Update 2012/08/26: Added support for Windows 7.
Recently, I had to fix a problem with Microsoft Office Word. The problem was that the normal key combination Alt-Shift for changing the input language was not working. After some time I discovered that the culprit was a rather old piece of software that had installed some Windows hooks targeted at the Microsoft Office Word, which (probably) stopped the propagation of the Alt-Shift key combination before it could actually change the language.
While I was investigating this issue, I noticed that there was no available utility that could detect and report installed Windows hooks. So here I present a Windows hooks detector. It is a command line application accompanied by a system driver, that scans, detects and reports installed Windows hooks.
Also you can download a demo hook application, that installs local and global hooks for testing purposes.
According to the MSDN documentation for Windows hooks:
a hook is a point in the system message-handling mechanism where an application can install a subroutine to monitor the message traffic in the system and process certain types of messages before they reach the target window procedure.
A Windows hook is installed by calling SetWindowsHookEx (source code) and removed by calling UnhookWindowsHookEx. It can either be installed globally or locally. When it is installed globally it intercepts messages for all threads belonging to the same desktop. When it is installed locally it intercepts messages directed to a specific thread.
The Windows API does not offer any way for an application to list the installed hooks. After a hook is installed, it is stored and managed inside kernel structures which cannot be accessed from the user mode. Thus a kernel driver is necessary to access these structures. Furthermore, the whole mechanism of installing, handling and removing hooks is undocumented, which means that there is need to reverse engineer the relevant code. So after spending some time with the IDA Pro Disassembler, SoftICE and a Windows XP image running on VMware the job was done.
An overview for detecting installed global hooks follows:
- Call PsGetCurrentThread and get the ETHREAD structure of the current thread. ETHREAD is an opaque data structure according to the MSDN documentation.
- Extract the THREADINFO structure by calling PsGetThreadWin32Thread. Both of them are undocumented.
- Extract the DESKTOPINFO.
- There you can a find all the globally installed hooks. They are organized in a array. Each element is a linked list and corresponds to a specific hook (WH_*).
An overview for detecting installed local hooks follows:
- Given a thread ID.
- Call PsLookupThreadByThreadId and get the ETHREAD structure of the specified thread.
- Extract the THREADINFO structure by calling PsGetThreadWin32Thread.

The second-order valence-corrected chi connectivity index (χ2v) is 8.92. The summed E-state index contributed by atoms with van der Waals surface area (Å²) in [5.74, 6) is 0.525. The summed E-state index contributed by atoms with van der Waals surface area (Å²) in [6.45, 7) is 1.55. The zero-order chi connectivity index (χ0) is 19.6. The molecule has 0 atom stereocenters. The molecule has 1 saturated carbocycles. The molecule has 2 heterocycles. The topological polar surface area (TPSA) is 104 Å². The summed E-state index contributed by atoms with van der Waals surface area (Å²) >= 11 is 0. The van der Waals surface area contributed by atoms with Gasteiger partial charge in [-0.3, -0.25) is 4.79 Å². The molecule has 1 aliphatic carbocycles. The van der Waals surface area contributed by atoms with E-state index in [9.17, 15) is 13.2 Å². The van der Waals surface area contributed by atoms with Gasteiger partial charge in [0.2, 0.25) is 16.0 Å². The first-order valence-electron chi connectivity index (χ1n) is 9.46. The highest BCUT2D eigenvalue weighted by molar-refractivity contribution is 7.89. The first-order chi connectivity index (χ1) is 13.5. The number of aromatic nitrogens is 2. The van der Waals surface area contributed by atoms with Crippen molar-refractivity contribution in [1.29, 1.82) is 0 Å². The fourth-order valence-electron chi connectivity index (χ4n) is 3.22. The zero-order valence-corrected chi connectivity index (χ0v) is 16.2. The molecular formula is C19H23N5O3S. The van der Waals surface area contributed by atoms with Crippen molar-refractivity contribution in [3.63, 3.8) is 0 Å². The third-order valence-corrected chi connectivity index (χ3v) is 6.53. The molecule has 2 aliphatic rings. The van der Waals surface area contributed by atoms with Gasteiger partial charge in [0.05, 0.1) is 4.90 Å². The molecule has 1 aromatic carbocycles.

- There you can a find all the locally installed hooks for the specified thread. They are organized in a array. Each element is a linked list and corresponds to a specific hook (WH_*).
Each hook is represented by a HOOK structure, which is undocumented. The HOOK structure stores the virtual address of the handler function. If the handler resides inside a DLL, then the relative virtual address is stored and the DLL path is stored in an atom table. That’s because a DLL’s base address may be different across processes. Also, by storing the DLL path in the atom table, the system knows which DLL to load if the hook is triggered inside a new process. We could say that the hook DLL is lazily loaded into processes.
Unfortunately, this atom table is internal. Also, there is no exported function of the kernel that accesses it. So the only way to read its contents is to call directly non-exported and undocumented kernel function calls. In order to get the necessary addresses, the utility uses the Debug Help Library to load the PDB of win32k.sys. Two symbols are needed:
- UserGetAtomName: A function that reads the above mentioned internal atom table.
- aatomSysLoaded: An array containing the atoms of hook DLLs. The necessary offset in this array is stored in the HOOK structure.
The utility has been tested with the following versions of win32k.sys: 5.1.2600.2180, 5.1.2600.2770, 5.1.2600.5512, 6.1.7600.16385. These versions correspond to Windows XP SP2, SP3 and Windows 7. If you don’t have one of those versions and the utility crashes your system, please send me your win32k.sys for analysis. Otherwise, please inform me in order to update the supported versions.
There is one more way to get the DLL path for a hook, although it is less reliable, so I haven’t implemented it. Though, I am going to describe it. After loading a hook DLL the system stores in the PROCESSINFO structure the base address of the loaded DLL. So if the hook DLL is loaded in the inspected process, you can retrieve its base address and from the base address after traversing the module list of the process you can find the DLL path. If the hook DLL has not been loaded yet, then you are out of luck.